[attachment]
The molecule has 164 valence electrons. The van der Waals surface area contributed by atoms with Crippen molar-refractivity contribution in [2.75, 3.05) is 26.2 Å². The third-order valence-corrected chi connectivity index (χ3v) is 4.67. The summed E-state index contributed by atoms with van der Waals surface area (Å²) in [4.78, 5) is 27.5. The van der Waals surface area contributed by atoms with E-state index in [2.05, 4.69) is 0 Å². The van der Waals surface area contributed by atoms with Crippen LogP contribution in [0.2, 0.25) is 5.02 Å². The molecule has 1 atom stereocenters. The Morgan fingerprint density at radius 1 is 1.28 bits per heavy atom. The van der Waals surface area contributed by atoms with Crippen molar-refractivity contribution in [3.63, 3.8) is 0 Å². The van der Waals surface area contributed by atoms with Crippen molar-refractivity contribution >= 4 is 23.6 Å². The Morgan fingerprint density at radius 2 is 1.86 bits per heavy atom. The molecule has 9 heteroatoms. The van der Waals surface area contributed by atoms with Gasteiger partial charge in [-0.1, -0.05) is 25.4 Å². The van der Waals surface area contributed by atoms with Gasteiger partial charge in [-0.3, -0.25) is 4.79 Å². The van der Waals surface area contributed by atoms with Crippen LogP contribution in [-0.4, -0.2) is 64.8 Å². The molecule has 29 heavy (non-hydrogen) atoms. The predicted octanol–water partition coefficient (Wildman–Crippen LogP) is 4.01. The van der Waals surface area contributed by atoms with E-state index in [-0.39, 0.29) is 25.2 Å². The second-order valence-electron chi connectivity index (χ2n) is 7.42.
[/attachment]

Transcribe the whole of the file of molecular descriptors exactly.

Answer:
The molecule has 164 valence electrons. The van der Waals surface area contributed by atoms with Crippen molar-refractivity contribution in [2.75, 3.05) is 26.2 Å². The third-order valence-corrected chi connectivity index (χ3v) is 4.67. The summed E-state index contributed by atoms with van der Waals surface area (Å²) in [4.78, 5) is 27.5. The van der Waals surface area contributed by atoms with E-state index in [2.05, 4.69) is 0 Å². The van der Waals surface area contributed by atoms with Crippen LogP contribution in [0.2, 0.25) is 5.02 Å². The molecule has 1 atom stereocenters. The Morgan fingerprint density at radius 1 is 1.28 bits per heavy atom. The van der Waals surface area contributed by atoms with Crippen molar-refractivity contribution in [3.63, 3.8) is 0 Å². The van der Waals surface area contributed by atoms with Crippen molar-refractivity contribution >= 4 is 23.6 Å². The Morgan fingerprint density at radius 2 is 1.86 bits per heavy atom. The molecule has 9 heteroatoms. The van der Waals surface area contributed by atoms with Gasteiger partial charge in [-0.1, -0.05) is 25.4 Å². The van der Waals surface area contributed by atoms with Gasteiger partial charge in [-0.3, -0.25) is 4.79 Å². The van der Waals surface area contributed by atoms with Crippen LogP contribution in [-0.4, -0.2) is 64.8 Å². The molecule has 29 heavy (non-hydrogen) atoms. The predicted octanol–water partition coefficient (Wildman–Crippen LogP) is 4.01. The van der Waals surface area contributed by atoms with E-state index in [-0.39, 0.29) is 25.2 Å². The second-order valence-electron chi connectivity index (χ2n) is 7.42.